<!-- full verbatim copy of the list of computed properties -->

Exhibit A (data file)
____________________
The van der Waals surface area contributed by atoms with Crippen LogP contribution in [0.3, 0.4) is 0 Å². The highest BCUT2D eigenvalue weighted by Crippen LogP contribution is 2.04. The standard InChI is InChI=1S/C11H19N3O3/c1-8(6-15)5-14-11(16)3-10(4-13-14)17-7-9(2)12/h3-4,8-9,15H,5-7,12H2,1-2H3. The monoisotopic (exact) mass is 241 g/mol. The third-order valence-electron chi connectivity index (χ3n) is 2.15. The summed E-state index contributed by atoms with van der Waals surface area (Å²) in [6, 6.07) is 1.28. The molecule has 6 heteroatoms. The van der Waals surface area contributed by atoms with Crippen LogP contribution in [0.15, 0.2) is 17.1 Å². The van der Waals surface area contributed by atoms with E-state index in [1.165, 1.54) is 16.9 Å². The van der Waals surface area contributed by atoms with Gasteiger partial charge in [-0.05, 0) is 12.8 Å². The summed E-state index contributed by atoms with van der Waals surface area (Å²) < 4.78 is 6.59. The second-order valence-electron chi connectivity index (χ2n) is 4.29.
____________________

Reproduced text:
The van der Waals surface area contributed by atoms with Crippen LogP contribution in [0.3, 0.4) is 0 Å². The highest BCUT2D eigenvalue weighted by Crippen LogP contribution is 2.04. The standard InChI is InChI=1S/C11H19N3O3/c1-8(6-15)5-14-11(16)3-10(4-13-14)17-7-9(2)12/h3-4,8-9,15H,5-7,12H2,1-2H3. The monoisotopic (exact) mass is 241 g/mol. The third-order valence-electron chi connectivity index (χ3n) is 2.15. The summed E-state index contributed by atoms with van der Waals surface area (Å²) in [6, 6.07) is 1.28. The molecule has 6 heteroatoms. The van der Waals surface area contributed by atoms with Crippen LogP contribution in [0.15, 0.2) is 17.1 Å². The van der Waals surface area contributed by atoms with E-state index in [1.165, 1.54) is 16.9 Å². The van der Waals surface area contributed by atoms with Gasteiger partial charge in [-0.05, 0) is 12.8 Å². The summed E-state index contributed by atoms with van der Waals surface area (Å²) < 4.78 is 6.59. The second-order valence-electron chi connectivity index (χ2n) is 4.29.